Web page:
Students also love having input on their education. Apps for Professional Development. Teacher Collaboration: 7 Time Saving Sites! | Always Prepped Blog. So, you’re stuck in your planning period trying to plan the perfect lesson for your students. With technology, you don’t have to plan alone! There are so many resources out there, some of which are free. Below are 7 collaborative technology websites for teachers: 1) ShareMyLesson – Free website that has over 255,478 free teaching resources for you to use in your classroom and school today. The number updates daily. 2) Better Lesson – Collaborate with teachers anywhere. 3) Teachade – Founded in 2009, Teachade describes themselves as “the first social networking website designed specifically for educators.” 4) Claco – Allows you to collaborate with educators across the hall or across the globe. 5) Teachers Pay Teachers – What a great concept. 6) Get Worksheets – There is a cost to use this service ($30/year), but you can download pre-made worksheets for your students. 7) Pinterest – Teachers love pinterest.

Also, many teachers also use Twitter to expand their PLN and to collaborate online. 6 powerful strategies for paradigm-shifting teacher PD. Height=”224″ />As educators and leaders, we need to re-think every aspect of our professional practice to consider ‘could we be doing this better?’ Here is a brain-dump of the 6 most powerful strategies that I have used or in which I have participated. 1. Use a ‘hands-on’ approach that teaches team work I want the teachers for whom I am accountable to comprehensively embrace student centred, inquiry based learning. If as a school leader I expect staff to sit in a room listening to me talk for longer than 5 minutes (or saying anything at all), then I am assuming that the collective cost of the time of the number of attendees is best spent that way.

Instead, use the mode of PD as a means to shift staff practice by getting everyone to experience the methodology you are advocating. The emphasis on this style of PD is that you get teachers to do exactly what you would want them to do with students. 2. 3. 4. 5. 6. 3 Ways To Create a Differentiated PD Menu. There is no need to explain why teachers should have the same benefit of differentiated learning as students do. Fundamentally, most people agree with the idea, but for some reason the differentiated professional development experience seems more the exception than the rule. Here are three juicy options to give teachers what they’re craving.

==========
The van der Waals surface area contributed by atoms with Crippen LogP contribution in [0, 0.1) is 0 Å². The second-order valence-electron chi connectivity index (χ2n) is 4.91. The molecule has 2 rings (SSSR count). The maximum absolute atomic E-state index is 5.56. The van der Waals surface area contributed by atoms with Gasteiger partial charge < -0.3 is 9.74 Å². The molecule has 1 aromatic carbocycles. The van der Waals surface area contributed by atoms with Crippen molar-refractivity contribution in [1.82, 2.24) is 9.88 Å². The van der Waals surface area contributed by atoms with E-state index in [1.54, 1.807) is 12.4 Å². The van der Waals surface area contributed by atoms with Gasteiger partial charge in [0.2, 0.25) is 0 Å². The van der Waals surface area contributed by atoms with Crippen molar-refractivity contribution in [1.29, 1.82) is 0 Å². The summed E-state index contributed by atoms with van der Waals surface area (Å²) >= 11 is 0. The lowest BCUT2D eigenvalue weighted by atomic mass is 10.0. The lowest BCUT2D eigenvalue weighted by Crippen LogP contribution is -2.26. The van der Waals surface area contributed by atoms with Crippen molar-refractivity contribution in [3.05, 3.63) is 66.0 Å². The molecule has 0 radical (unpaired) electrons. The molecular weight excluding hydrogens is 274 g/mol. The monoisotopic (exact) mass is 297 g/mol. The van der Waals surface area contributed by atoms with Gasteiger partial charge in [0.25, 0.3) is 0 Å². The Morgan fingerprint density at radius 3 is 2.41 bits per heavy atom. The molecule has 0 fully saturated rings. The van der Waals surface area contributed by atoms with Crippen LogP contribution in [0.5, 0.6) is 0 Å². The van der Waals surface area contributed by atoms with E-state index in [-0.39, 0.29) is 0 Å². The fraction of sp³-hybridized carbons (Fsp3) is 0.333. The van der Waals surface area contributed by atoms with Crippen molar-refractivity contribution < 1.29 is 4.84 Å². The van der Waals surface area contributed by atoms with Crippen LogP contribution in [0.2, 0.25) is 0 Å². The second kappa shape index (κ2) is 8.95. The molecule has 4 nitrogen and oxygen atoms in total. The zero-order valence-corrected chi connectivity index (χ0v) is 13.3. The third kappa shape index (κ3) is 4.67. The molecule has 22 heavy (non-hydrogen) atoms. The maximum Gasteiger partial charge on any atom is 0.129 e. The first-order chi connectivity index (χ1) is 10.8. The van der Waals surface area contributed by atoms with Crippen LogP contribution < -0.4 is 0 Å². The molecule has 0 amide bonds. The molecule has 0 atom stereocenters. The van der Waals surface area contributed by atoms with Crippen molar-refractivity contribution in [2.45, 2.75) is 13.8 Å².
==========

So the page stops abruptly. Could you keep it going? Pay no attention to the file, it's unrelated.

Appetizer: Pick Strategically, Not Randomly Pre-assessments and formative assessments are critical to the DI experience. How would we know where to begin if we do not assess prior knowledge, student interest, and learning style? Before we start the PD experience for the year, perhaps we should find out: 1.) what teachers know Here are a few ideas on how you can make the most of your summer vacation away...

So let’s look at a few simple teaching strategies teachers can use to take... Here's how you can implement gamification into your classroom. Here are a few ways to bring technology in the classroom safely and responsibly. 3.) how they learn. Apps for Professional Development. Twitter App (free) Twitter is one of the most active and beneficial social networks on the web. All educators would be wise to join the conversation. If you haven’t used Twitter yet, I would recommend that you read these excellent blog posts: Google Voice (free) Text and call for free!

Also allows you to read transcribed voicemail messages or listen to them. Skype (free) A beautiful app that allows you to make and receive VOIP calls on your iOS device. HeyTell (free) A fun “walkie-talkie” app for quick voice communication. Consumption Apps FlipBoard (free) A beautiful app that turns your RSS reader (such as Google Reader) into a magazine. Zite (free) Similar to FlipBoard, however instead of just providing a beautiful interface to view content you select, Zite tries to introduce you to new content sources based off of sources you currently read. QR Code Readers Diigo (free) Research Apps: Google Search App (free) Genius Scan (free) Spring2013.pdf. Engagement_in_Australian_Schools__Grattan.pdf. A Collection of Great Books for Teachers.

I love reading books, particularly those related to my niche education. Several of the titles I have read this year are suggestions from my colleagues in my personal learning network together with some other titles I come across in other educational blogs and websites. I know our schedules, as teachers and educators,are busy and full but this should never be an excuse for not setting out at least an hour a day especially before bed time for reading. One of the strategies I use myself and really works good for me is that I make reading plans for each month, for instance at the end of each month I should have read at least 2 books and anything more is a plus for me.